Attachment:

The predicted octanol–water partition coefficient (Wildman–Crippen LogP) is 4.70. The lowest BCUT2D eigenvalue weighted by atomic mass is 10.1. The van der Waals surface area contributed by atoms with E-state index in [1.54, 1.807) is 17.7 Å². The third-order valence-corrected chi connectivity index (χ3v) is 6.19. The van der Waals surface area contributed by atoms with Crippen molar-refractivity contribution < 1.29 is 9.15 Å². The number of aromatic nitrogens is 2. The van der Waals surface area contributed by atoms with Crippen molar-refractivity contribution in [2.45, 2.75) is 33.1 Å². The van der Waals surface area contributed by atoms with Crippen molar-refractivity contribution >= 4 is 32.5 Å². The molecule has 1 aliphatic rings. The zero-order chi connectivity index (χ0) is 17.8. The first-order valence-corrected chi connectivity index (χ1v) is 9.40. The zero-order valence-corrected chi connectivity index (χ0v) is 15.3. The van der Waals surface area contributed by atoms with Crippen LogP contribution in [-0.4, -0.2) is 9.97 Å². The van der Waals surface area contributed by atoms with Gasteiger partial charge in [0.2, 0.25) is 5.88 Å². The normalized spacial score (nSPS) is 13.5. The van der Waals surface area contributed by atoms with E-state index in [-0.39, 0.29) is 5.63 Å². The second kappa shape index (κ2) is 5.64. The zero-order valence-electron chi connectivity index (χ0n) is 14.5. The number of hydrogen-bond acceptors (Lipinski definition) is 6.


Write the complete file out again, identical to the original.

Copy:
The predicted octanol–water partition coefficient (Wildman–Crippen LogP) is 4.70. The lowest BCUT2D eigenvalue weighted by atomic mass is 10.1. The van der Waals surface area contributed by atoms with E-state index in [1.54, 1.807) is 17.7 Å². The third-order valence-corrected chi connectivity index (χ3v) is 6.19. The van der Waals surface area contributed by atoms with Crippen molar-refractivity contribution < 1.29 is 9.15 Å². The number of aromatic nitrogens is 2. The van der Waals surface area contributed by atoms with Crippen molar-refractivity contribution in [2.45, 2.75) is 33.1 Å². The van der Waals surface area contributed by atoms with Crippen molar-refractivity contribution >= 4 is 32.5 Å². The molecule has 1 aliphatic rings. The zero-order chi connectivity index (χ0) is 17.8. The first-order valence-corrected chi connectivity index (χ1v) is 9.40. The zero-order valence-corrected chi connectivity index (χ0v) is 15.3. The van der Waals surface area contributed by atoms with Crippen LogP contribution in [-0.4, -0.2) is 9.97 Å². The van der Waals surface area contributed by atoms with Gasteiger partial charge in [0.2, 0.25) is 5.88 Å². The normalized spacial score (nSPS) is 13.5. The van der Waals surface area contributed by atoms with E-state index in [-0.39, 0.29) is 5.63 Å². The second kappa shape index (κ2) is 5.64. The zero-order valence-electron chi connectivity index (χ0n) is 14.5. The number of hydrogen-bond acceptors (Lipinski definition) is 6.